LAGRANGE, Ga. — Drivers in LaGrange will live to text another day.
An ordinance that would have banned texting while driving within the city limits was tabled indefinitely Tuesday. LaGrange Council members unanimously voted to put the issue aside after hearing criticism from citizens and questions about how the law would be enforced.
Councilman W.T. Edmondson moved to table the ordinance citing a petition he received against the proposed law. He said the petition had between 45 and 50 signatures.
City leaders initially held a public hearing on the ordinance Sept. 8. Leaders heard negative feedback from two residents at the hearing, one of whom said the law could infringe on citizens’ rights and possibly lead to racial profiling.
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If the ordinance had been passed, police officers would have had the authority to stop drivers who appeared to be creating, sending or reading text messages. The driver would have had the option of refuting the charge by showing the officer their phone. The ordinance also would have banned all cell phone use for drivers who hold a learner’s permit.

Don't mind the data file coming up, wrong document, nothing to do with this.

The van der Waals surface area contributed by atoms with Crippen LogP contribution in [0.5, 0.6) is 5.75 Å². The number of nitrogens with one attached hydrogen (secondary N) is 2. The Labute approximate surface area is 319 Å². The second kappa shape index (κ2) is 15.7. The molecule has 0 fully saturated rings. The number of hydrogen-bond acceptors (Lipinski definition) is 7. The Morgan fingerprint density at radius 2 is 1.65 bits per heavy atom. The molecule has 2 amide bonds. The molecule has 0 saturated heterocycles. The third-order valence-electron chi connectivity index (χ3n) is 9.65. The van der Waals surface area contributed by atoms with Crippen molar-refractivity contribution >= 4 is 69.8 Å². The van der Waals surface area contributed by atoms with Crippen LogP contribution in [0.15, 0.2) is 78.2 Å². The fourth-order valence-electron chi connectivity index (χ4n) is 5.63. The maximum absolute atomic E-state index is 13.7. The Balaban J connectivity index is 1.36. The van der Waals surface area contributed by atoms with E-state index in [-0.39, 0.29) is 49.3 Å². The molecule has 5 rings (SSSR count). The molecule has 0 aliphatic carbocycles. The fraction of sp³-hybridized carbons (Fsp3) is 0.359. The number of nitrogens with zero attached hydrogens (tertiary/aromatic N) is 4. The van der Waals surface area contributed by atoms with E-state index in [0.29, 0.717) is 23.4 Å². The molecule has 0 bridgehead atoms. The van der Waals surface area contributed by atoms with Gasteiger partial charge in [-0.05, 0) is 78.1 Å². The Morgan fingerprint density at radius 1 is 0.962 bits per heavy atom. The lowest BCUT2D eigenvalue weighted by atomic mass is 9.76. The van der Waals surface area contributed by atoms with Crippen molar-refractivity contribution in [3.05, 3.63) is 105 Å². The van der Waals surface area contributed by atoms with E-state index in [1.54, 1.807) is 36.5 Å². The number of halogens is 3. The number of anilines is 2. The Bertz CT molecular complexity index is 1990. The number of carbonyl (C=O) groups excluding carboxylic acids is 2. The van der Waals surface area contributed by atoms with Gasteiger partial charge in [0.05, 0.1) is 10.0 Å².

The law would have fined drivers who got caught messaging while behind the wheel. Fines started at $50 for the first offense and rose to $1,000 if the texting resulted in an accident.
Officials also informally discussed the ordinance at committee meeting Monday, where support appeared to be lacking. Mayor Jeff Lukken told council members to vote against the measure if they thought texting wasn’t an issue, but he also urged them not to discount the measure because a vocal minority thought the ordinance could lead to racial profiling.
At the committee meeting, Councilman Bobby Traylor said other issues with cell phones are just as dangerous as texting. He said he recently was distracted dialing a phone number when he barely avoided a collision with another car.
“It’s just as bad to dial on my part as it is to text,” he said during the meeting, adding that the enforcement of the texting ban is problematic.
Councilman LaGree McCamey agreed.
“Where do you draw the line?” he asked.
Although officials ultimately agreed to table the proposal, several council members did say they want to the public to be aware of how dangerous it can be to text while behind the wheel.
They urged caution and common sense. Traylor said since his near-accident he has stopped dialing while driving.
Lukken also expressed hope the texting issue would be addressed in the future.
“I have confidence the state or the nation will move forward with this law,” he said.
Currently, 18 states ban texting while driving, but neither Georgia nor Alabama is among them.